A new report says music can have a powerful impact on the economy and people’s wellbeing, provided places develop the right infrastructure to support it. 

Photo of the Beatles
The Beatles, used to create effect by Liverpool during its Albert Dock redevelopment
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Towns and cities must become fully affordable for artists if they are to protect their music offerings, a new guide by consultancy Sound Diplomacy claims.

Places are urged to “humanise [their] buildings and land” and ensure arts, music and culture are incorporated into an affordable housing strategy – using tax incentives and micro-grant schemes to encourage artists to relocate to an area and stay there.

The guide also highlights the importance of mapping the local music environment, protecting music education in schools and supporting the night time economy.

The recommendations follow a recent report from a parliamentary inquiry warning politicians and the music industry of the need to protect grassroots music venues to stem the tide of closure across the country. 

“Few cities understand how to plan, manage and develop music for economic, social and cultural gain,” says the Sound Diplomacy report. “Only a handful have developed the foundation in policy to sow the seeds of music across industry development, tourism, sustainability, social inclusion and health and wellbeing.

It continues: “If you don’t monitor [music’s] activity and understand its value to other city departments and assets, it will depreciate and your city will lose the substantial benefits music can bring.”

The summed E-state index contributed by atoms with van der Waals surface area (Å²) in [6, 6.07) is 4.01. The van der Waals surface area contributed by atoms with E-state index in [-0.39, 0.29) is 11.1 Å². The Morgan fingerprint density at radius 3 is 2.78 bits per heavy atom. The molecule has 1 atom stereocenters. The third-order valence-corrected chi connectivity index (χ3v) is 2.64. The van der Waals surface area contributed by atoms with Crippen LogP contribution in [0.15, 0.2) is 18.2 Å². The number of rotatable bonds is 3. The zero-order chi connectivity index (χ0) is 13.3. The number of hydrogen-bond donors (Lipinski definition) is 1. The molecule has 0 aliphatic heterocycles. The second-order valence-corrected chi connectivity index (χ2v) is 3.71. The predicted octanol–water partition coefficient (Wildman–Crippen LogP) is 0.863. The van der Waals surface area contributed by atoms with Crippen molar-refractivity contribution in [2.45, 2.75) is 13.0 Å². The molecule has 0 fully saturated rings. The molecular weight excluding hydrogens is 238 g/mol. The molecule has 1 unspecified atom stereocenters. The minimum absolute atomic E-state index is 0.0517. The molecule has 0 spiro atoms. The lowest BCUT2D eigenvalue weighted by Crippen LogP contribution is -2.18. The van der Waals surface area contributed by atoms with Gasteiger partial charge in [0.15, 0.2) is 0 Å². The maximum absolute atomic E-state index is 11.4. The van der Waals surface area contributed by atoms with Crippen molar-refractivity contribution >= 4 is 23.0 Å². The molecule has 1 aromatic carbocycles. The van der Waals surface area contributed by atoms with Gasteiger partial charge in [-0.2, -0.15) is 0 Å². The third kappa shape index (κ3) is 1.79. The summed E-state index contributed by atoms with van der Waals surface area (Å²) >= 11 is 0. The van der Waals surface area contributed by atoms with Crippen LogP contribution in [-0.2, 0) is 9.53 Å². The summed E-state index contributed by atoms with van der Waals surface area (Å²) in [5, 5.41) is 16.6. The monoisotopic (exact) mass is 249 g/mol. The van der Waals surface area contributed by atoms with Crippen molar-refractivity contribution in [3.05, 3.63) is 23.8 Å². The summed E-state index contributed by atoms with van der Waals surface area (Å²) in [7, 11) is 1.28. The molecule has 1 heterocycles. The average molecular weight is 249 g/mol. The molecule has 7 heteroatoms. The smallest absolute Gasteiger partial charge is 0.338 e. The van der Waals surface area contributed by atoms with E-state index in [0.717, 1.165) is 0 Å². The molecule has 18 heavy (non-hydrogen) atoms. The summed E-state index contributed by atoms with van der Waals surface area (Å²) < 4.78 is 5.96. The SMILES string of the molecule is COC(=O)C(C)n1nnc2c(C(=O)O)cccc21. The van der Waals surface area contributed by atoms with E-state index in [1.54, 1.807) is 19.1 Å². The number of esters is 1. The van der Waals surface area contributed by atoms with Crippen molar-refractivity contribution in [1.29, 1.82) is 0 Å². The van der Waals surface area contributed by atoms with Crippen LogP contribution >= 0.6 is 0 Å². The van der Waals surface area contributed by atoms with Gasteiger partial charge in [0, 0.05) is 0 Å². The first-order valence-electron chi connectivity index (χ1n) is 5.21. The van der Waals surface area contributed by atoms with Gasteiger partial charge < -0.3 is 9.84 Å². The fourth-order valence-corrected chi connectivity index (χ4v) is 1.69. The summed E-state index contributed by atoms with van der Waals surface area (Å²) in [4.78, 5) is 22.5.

Increasing value

The report, called Music Cities: Your Manual, is described as a set of tools, case studies and lessons for increasing the value of music in cities, towns and places.

The authors say their method leads to the development of new music infrastructure, networks, jobs and strengthened economies.

They recommend that places: 

  • Draw on their heritage, as Liverpool did by making its association with The Beatles central to its Albert Dock Development
  • Link together music and tourism, by making it easier for visitors to go to grassroots music venues, and by playing local music in transport stations or on buses
  • Prioritise music education at all levels and pledge to “stop cutting music education funding”.

The report also calls for music to be central to health and wellbeing policy, given increasing amounts of research that shows it can reduce stress and create “better, happier, more efficient people, from birth to death”.

Lessons

The report concludes with key lessons from cities that operate thriving music policies, including the importance of networks of non-music professionals like planners and people in the hospitality sector, and the need to lose a sense of fear about communicating successes and failures.

Similarly, it warns places must keep planning regulations in mind, as they are equally as important – if not as glamorous – as marketing and branding plans for local music. 

“Your music policy is a process. There is no beginning, middle and end,” the authors add. “Treat it as a garden – nourish the soil, water the plants and deal with the pests.

“And keep a close, watchful eye. If you do that, you’ll enjoy the fruits of your toils year in, year out.”

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